Edited by Ben Derudder, Michael Hoyler, Peter J. Taylor and Frank Witlox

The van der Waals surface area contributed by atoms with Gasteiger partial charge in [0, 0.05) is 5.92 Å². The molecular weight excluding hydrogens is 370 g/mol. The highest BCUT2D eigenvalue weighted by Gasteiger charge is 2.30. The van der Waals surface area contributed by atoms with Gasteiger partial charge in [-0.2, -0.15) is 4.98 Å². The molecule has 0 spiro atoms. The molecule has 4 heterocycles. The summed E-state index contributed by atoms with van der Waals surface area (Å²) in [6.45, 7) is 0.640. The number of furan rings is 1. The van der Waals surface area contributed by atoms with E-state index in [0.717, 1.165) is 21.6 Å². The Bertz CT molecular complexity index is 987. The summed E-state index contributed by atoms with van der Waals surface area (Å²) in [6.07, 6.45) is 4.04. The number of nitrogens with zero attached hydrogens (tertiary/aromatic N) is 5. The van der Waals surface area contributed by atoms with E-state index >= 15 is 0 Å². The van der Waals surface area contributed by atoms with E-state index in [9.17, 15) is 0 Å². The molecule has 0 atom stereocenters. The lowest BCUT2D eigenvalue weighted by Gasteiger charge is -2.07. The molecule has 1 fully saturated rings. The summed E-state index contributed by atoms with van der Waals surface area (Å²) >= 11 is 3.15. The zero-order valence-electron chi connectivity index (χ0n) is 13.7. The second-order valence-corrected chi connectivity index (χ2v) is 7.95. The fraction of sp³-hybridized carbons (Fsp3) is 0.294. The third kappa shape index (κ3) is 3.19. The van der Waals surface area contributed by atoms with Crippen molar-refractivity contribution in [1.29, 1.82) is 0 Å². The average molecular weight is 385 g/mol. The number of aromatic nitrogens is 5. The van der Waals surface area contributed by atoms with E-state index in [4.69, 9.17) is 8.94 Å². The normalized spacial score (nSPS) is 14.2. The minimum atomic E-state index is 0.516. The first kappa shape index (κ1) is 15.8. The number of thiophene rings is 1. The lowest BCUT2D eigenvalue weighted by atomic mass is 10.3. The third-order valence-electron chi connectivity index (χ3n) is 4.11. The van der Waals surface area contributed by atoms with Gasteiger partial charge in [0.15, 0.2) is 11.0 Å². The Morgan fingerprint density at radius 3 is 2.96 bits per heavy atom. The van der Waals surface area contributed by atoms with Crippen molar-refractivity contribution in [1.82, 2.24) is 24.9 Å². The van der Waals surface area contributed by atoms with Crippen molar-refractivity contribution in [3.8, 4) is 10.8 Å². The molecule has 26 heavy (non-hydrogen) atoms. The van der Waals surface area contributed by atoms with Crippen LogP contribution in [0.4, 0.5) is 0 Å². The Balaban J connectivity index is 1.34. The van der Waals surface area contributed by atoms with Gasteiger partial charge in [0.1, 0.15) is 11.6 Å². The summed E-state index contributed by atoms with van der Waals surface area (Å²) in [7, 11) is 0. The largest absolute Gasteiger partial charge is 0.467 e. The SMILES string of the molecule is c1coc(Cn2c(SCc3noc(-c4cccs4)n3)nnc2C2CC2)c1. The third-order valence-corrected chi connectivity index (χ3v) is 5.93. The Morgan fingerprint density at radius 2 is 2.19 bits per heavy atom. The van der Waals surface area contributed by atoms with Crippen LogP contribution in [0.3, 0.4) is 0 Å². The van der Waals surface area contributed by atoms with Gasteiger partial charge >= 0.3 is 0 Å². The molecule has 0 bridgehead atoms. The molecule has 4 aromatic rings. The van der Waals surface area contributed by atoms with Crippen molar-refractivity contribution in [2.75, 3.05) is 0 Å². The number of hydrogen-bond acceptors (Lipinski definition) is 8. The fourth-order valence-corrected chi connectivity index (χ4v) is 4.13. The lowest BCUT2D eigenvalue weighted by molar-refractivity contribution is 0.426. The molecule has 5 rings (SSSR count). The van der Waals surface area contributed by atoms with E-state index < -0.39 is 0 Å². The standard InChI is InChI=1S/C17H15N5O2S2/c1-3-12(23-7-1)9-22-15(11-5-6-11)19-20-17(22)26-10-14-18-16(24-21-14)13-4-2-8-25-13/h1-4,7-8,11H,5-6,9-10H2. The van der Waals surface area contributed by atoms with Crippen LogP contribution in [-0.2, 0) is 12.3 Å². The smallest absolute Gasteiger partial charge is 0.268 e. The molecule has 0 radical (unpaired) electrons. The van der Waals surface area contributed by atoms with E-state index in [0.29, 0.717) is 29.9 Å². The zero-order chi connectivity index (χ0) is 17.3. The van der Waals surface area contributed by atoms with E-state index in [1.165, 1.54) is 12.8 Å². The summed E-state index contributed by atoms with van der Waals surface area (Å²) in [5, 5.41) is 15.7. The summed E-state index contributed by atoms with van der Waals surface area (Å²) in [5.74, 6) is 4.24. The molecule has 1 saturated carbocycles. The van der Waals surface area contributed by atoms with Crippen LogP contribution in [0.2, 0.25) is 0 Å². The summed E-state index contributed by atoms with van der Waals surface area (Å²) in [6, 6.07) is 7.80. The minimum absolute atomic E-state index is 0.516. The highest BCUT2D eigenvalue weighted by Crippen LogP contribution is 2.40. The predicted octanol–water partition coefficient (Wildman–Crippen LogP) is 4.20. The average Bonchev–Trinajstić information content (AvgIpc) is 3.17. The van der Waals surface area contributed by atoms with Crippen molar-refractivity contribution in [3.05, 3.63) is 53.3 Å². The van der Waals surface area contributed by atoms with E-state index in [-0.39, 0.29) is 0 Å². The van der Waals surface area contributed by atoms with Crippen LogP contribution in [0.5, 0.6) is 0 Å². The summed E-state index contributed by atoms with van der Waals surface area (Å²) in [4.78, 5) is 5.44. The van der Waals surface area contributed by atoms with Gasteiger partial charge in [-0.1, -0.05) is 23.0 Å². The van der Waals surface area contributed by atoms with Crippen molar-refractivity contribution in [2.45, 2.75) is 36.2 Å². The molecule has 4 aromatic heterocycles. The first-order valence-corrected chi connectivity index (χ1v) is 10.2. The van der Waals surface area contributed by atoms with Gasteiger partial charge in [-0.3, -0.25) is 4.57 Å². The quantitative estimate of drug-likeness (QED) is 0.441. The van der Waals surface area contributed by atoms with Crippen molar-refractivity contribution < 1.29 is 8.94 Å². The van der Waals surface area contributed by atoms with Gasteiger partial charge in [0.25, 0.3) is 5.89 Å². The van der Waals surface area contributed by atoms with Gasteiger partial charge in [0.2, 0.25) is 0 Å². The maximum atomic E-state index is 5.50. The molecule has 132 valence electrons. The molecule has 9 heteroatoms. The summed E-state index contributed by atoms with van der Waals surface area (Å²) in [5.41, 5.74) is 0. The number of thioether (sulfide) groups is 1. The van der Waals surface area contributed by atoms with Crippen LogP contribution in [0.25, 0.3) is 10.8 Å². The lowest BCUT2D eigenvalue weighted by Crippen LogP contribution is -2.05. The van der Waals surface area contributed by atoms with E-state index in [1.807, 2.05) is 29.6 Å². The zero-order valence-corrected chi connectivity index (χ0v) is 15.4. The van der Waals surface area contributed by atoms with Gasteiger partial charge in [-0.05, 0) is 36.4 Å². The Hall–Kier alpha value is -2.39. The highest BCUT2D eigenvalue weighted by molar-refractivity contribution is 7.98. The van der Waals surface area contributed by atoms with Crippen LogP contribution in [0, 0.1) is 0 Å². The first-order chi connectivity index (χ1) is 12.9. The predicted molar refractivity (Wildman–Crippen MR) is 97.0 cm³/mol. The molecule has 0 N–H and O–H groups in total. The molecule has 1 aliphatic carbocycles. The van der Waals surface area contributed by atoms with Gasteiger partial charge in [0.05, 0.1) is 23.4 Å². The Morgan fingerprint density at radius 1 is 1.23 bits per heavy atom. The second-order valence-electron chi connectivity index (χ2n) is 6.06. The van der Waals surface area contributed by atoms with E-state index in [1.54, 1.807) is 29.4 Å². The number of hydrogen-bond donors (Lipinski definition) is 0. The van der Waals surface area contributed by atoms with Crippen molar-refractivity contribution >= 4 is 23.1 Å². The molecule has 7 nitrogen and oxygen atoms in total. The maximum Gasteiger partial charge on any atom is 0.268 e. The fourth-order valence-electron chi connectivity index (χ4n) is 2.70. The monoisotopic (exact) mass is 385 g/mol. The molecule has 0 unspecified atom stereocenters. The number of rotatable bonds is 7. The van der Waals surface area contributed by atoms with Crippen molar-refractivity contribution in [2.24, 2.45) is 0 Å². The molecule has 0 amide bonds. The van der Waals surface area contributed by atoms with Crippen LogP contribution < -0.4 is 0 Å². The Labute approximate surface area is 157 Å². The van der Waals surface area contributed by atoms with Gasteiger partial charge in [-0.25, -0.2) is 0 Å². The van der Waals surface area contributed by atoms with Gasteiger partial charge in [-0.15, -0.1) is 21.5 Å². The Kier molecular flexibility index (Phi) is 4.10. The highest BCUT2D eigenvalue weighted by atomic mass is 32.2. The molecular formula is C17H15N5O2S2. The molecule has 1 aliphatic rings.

Robert E. Lang and Christina Nicholas Known for its beaches, tourist attractions and retirees, South Florida has grown into a multicultural community of five million people. South Florida differs substantially from the northern parts of the state in that it is culturally and demographically apart from the American South. It is what cultural geographer Wilbur Zelinsky (1973) refers to as a ‘voluntary region’ in that it was settled late by migrants seeking a specific lifestyle and climate. The region has been settled by two major outside groups. The first one consists of domestic immigrants from the North, especially the New York region. The second includes international immigrants from Latin America, predominately Cuba, and recent arrivals from Haiti and the Dominican Republic. Immigrants, many of whom are political refugees from Cuba, have positively impacted Miami’s business community. As Castro rose to power over 50 years ago many of Cuba’s middle class fled to South Florida. According to the US Census Bureau, Hispanics and foreign born residents account for over half the population in Miami-Dade County. The affluent and educated Cuban expatriate community quickly reestablished a business network to Latin America and helped South Florida become a major presence in the international economy – especially banking. Geographically, South Florida is a three-county US census-defined region that includes Miami-Dade, Broward and Palm Beach Counties. The western parts of all three South Florida counties developed later than the coast in part because western lands were once part of the Everglades, which until recently covered most...
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